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upnorth

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In a report published Thursday, researchers at the threat-research company Advanced Intelligence (AdvIntel) revealed that a collective of Russian and English-speaking hackers are actively marketing the spoils of data breaches at three US-based antivirus software vendors.

The collective, calling itself “Fxmsp,” is selling both source code and network access to the companies for $300,000 and is providing samples that show strong evidence of the validity of its claims. Yelisey Boguslavskiy, director of research at AdvIntel, told Ars that his company notified “the potential victim entities” of the breach through partner organizations; it also provided the details to US law enforcement. In March, Fxmsp offered the data “through a private conversation,” Boguslavskiy said. “However, they claimed that their proxy sellers will announce the sale on forums.” Fxmsp has a well-known reputation in the security community for selling access to breaches, focusing on large, global companies and government organizations. The group was singled out in a 2018 FireEye report on Internet crime for selling access to corporate networks worldwide, including a global breach of a luxury hotel group—potentially tied to the Marriott/Starwood breach revealed last November. AdvIntel’s researchers say the group has sold “verifiable corporate breaches,” pulling in profits approaching $1 million. Over the past two years, Fxmsp has worked to create a network of proxy resellers to promote and sell access to the group’s collection of breaches through criminal marketplaces. In March, the group “stated they could provide exclusive information stolen from three top antivirus companies located in the United States,” AdvIntel’s researchers reported in a blog post going live today. “They confirmed that they have exclusive source code related to the companies' software development.” And the group offered privately to sell the source code and network access to all three companies for “over $300,000,” the researchers said.
 

upnorth

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This is um.... bad.
Access to the source code allows hackers the opportunity to locate showstopping vulnerabilities and exploit them, rendering the software useless... or worse.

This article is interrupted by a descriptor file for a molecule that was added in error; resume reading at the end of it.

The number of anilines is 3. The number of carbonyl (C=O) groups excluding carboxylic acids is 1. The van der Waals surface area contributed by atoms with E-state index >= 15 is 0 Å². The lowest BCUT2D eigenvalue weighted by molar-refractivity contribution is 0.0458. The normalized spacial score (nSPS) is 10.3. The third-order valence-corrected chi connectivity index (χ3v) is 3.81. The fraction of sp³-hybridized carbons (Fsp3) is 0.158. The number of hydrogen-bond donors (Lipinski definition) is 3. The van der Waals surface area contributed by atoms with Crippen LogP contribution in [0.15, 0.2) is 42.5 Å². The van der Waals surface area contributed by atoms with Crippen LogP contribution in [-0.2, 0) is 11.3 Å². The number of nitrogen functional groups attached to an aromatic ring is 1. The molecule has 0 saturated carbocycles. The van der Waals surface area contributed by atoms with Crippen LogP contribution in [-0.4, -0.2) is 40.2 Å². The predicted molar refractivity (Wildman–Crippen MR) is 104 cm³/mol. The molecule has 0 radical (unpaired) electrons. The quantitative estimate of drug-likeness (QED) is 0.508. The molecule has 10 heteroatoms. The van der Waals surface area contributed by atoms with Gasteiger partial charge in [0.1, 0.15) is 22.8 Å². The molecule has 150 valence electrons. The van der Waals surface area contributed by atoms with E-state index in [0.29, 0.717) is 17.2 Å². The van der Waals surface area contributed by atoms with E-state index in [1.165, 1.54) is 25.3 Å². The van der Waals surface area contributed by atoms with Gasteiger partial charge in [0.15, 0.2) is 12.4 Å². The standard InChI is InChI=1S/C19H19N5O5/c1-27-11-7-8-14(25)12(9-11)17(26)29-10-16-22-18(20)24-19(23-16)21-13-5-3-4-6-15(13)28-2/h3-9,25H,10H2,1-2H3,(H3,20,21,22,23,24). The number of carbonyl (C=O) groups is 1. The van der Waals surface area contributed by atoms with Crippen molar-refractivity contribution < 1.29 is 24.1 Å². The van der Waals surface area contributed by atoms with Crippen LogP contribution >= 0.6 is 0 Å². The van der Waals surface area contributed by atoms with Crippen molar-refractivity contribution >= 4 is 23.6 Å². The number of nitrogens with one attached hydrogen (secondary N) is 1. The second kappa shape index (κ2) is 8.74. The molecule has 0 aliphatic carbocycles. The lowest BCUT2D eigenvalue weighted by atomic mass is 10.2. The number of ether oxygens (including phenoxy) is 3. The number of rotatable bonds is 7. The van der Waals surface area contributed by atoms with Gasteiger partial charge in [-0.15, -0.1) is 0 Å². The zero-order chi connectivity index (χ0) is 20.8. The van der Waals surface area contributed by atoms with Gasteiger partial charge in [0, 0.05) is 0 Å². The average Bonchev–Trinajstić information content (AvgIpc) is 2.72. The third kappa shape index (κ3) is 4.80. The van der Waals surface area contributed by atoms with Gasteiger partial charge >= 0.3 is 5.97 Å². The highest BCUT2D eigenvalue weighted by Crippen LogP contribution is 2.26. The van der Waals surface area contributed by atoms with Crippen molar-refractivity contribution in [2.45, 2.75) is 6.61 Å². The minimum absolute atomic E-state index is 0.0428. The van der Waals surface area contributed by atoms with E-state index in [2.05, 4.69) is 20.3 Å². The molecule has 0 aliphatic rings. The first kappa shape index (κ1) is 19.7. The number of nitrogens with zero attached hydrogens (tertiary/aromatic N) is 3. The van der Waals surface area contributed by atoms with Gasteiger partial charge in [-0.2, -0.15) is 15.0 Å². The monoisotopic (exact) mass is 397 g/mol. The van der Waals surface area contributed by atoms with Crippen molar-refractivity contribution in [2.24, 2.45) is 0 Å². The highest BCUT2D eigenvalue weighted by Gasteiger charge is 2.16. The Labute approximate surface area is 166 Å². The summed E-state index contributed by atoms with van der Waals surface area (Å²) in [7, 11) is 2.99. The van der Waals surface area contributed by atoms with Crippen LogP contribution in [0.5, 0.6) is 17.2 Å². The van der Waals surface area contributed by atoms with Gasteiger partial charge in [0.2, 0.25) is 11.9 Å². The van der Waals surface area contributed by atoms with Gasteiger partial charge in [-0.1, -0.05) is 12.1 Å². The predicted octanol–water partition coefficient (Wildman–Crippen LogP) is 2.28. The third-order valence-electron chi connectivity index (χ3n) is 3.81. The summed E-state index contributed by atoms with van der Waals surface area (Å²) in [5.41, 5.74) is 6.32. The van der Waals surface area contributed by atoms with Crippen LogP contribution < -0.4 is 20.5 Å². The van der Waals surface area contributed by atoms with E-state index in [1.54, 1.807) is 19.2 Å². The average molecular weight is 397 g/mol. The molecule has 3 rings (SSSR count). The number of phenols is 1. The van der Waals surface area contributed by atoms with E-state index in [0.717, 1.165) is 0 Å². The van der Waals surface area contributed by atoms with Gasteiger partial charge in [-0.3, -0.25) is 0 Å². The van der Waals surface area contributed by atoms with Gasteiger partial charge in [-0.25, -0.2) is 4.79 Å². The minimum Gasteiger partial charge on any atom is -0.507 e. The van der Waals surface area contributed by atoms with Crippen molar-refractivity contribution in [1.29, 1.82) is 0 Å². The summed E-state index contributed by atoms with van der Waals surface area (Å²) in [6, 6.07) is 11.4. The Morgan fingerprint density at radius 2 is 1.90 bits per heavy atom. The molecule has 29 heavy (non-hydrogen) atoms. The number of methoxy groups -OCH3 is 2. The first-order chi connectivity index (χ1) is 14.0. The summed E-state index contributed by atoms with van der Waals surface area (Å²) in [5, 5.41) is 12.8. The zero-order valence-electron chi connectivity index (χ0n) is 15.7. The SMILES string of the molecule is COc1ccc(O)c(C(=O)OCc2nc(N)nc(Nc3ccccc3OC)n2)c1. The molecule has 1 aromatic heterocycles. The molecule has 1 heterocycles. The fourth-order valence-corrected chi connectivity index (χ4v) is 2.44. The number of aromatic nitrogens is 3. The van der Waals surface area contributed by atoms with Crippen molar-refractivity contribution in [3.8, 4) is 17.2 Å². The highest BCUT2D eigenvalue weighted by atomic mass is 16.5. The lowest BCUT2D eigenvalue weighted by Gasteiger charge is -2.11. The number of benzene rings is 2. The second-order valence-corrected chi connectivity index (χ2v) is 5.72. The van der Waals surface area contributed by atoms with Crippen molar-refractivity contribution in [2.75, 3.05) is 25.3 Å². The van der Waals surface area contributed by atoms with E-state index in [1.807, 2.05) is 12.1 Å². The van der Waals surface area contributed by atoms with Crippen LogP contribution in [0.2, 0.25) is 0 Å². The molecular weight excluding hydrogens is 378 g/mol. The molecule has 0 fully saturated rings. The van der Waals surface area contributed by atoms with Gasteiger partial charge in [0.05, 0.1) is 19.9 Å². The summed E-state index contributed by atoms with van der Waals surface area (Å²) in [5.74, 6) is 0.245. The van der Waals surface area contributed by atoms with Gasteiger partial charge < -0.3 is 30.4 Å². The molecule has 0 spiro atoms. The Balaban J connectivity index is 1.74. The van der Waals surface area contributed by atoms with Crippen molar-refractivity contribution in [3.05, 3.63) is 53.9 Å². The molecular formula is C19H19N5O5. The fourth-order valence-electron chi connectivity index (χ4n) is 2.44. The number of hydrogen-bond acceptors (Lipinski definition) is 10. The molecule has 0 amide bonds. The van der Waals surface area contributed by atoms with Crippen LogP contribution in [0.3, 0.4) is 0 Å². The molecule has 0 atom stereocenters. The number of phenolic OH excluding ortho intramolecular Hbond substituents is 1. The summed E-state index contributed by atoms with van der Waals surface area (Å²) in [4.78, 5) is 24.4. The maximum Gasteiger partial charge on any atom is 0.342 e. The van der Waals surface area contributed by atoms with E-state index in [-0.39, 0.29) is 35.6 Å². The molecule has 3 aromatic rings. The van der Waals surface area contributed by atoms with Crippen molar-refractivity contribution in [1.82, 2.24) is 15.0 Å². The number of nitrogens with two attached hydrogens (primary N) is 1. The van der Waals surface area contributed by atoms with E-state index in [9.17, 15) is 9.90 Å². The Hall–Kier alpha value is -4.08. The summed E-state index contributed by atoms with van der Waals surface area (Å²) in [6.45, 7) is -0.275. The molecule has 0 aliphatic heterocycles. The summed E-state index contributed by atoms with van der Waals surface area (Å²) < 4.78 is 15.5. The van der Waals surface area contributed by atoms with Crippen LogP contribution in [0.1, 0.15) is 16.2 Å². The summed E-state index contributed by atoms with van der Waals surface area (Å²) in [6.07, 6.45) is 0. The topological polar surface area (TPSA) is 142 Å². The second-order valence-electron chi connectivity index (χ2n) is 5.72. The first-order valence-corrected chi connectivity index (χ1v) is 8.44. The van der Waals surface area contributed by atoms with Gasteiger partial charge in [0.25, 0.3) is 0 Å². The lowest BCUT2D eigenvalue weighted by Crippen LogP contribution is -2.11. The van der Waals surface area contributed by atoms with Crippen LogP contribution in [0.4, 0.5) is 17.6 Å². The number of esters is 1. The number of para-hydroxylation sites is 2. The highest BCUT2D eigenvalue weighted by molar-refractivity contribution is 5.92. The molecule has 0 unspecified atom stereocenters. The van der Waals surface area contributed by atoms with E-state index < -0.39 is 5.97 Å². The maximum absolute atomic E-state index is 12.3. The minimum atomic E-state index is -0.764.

As for the names of the three anti-malware software companies that were compromised, that's still a mystery. Unless someone in the cybersecurity business decides to shell out $300k to find out what's hiding in the 30TB of files we may not find out until it's far to late.
 
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blackice

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Is there any official evidence that McAfee is one of the companies which have been breached?
There's no evidence of who any of the companies are. However, the report does state that browser extension(s) were compromised. So at least one of the companies concerned uses an extension, possibly all 3. That's about as much detail as there is at the moment.

By market share based on a quick google the top 3 from the US are McAfee, Malwarebytes, and Symantec. Followed by Webroot and Cylance. But who knows till they report it, if they ever do. This is all assuming WD isn’t involved, which it doesn’t sound like it is based on the report.
 

Raiden

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This is both interesting and concerning. It would be interesting to know who are the 3 AV vendors are, but it's more than likely the ones already mentioned. I wouldn't be surprised if all the US AV vendors are scurrying around trying to figure out if they are one of the 3.
 

blackice

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This is both interesting and concerning. It would be interesting to know who are the 3 AV vendors are, but it's more than likely the ones already mentioned. I wouldn't be surprised if all the US AV vendors are scurrying around trying to figure out if they are one of the 3.
Supposedly they have been informed. I think the Ars article was updated. Interestingly the commenters on Ars seem skeptical if this is real or not based on the scant evidence provided. It’s either a hoax or very concerning.
 
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